¿Por qué la vida salvaje de las Islas Galápagos es única?  

In the Galapagos, if you?re looking for the main alpha predator, look no further than the 18- to 23-inch (45- to 58-centimeter) Galapagos Hawk. Humans are normally at the top, but these endemic creatures have never had to deal with the invasive reality of human destruction. In fact, you?re more likely to accidentally step on sunbathing Lava Lizards or trip over a blue-footed booby than have to traverse the islands like Indiana Jones in order to find them.

This is one of the few places on the planet where humans are not considered predators, but instead are just kind of in the way. This lack of an inherent biological fear of humans is yet another unique characteristic of this region. Remember that these islands and islets were never connected to the mainland, and therefore have never been suppressed by external factors. This is why the Scalesia tree in the Galapagos can grow to 30 feet (10 meters) while a daisy in your local park (which is part of the same family) will only grow to a few inches/centimeters. The flightless cormorant, which on paper looks like a failed experiment given its inability to fly, has become one of the premier aquatic predators of certain islands, as it uses its webbed feet to dive towards the ocean floor to feast upon eels, fish, and small octopi.

Keep in mind that not all flora and fauna are exclusive to the Galapagos, although the majority of them are endemic to the archipelago. In fact, an astounding 86% of the 51 reptiles and birds species can only be found in the Galapagos, along with 30% of all native plants. Follow the lead of expert tour guides and try to see every inch of this region. Expedition cruises like those offered aboard Yacht Isabella II Galapagos Cruise have developed a detailed and well-formulated itinerary to track the path of the most sought-after species. And, for many, this type of adventure really is the best way to see the Galapagos. Plus, it also solves the question of where to stay when visiting the archipelago.

Galapagos Marine Iguana

La iguana marina de Galápagos es una de las especies endémicas más icónicas de las Islas.

¿Qué Islas debería visitar en Galápagos? 

All eastern islands are typically younger while western islands tend to be older (0.7 million years versus 4.2 million years old). With over 145 islands, islets, and rocks that make up the archipelago, it could take a lifetime to visit every inch of this place. Fortunately, companies that organize Galapagos tours have already figured out the hard part for you, offering a full itinerary of destinations and activities allowing you to make the most of your trip. Don?t forget that travel time between islands can take up to 4 hours, so make sure you collaborate with experts to maximize your time.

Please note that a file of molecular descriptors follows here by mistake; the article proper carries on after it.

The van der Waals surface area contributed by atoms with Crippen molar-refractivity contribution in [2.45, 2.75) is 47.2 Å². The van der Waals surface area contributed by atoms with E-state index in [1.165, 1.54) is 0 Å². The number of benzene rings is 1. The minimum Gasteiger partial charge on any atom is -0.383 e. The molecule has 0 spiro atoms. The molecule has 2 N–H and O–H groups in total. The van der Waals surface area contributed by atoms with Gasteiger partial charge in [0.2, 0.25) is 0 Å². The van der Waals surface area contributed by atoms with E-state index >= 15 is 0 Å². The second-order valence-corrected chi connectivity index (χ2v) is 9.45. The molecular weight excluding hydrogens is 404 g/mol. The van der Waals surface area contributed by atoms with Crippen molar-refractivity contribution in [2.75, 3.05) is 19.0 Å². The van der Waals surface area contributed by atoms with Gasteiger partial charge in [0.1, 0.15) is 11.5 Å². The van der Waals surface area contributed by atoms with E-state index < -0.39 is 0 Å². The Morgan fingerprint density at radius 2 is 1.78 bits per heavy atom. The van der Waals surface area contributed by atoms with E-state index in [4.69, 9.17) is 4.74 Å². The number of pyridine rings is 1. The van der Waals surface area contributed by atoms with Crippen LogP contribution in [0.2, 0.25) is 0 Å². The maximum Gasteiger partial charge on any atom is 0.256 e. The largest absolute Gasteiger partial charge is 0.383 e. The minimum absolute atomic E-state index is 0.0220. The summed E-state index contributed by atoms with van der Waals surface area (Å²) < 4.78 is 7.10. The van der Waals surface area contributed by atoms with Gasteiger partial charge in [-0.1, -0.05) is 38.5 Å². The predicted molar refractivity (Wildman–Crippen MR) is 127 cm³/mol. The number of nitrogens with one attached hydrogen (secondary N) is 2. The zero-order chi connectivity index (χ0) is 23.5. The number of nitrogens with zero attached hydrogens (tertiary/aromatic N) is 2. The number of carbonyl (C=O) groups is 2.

Galapagos flora has been officially divided into seven unique vegetation zones. The Scalesia, Miconia, and Pampa are better known as ?The Humid Highland Zones.? You will find the most fertile land in all this archipelago here, most of which has been designated for agricultural purposes by the islands? natives. This area is mostly confined to altitudes of 1,000 to 2,000 feet (300 to 600 meters) although there are a handful of islands that reach higher elevations. Crops that commonly grow here include soursop, avocados, papayas, rose apples, and guavas – just to name a few.

The Coastal Zone provides shelter, shade, and safe places for reptiles, birds, and mammals to reproduce. Here is where you?ll usually find most of the ?must-see? animals on the islands.

The Arid Zone, which extends from the shores across the lowlands on the main islands, is lush with the most diverse and extensive flora species, including Palo Santo, cacti, Palo Verde, and acacias. Lava lizards also run amuck here, so be on the lookout!

Of course, the Galapagos Islands do experience a couple of different seasons. From December through May, the hot season brings a fair amount of sunshine and some refreshing showers, almost daily. This is a popular time of year to visit as it really does feel like every day is a terrific day to be exploring outdoors. From June through November, the vegetation changes as we go through more of a dry season. And if you happen to enjoy aquatic activities like snorkeling, this season is terrific for viewing more underwater sea creatures as the waters tend to be nutrient-rich and marine life is quite present and abundant. Also, the weather remains a little cooler, which can mean more comfortable hikes and greater visibility of birds.

It?s not easy to choose when to travel to the Galapagos, but thankfully, a destination expert can help you figure this out. It?s not a matter of whether you can visit the islands, it?s just a matter of when and what you want to see and experience in this remarkable destination. You really should go and enjoy them for yourself!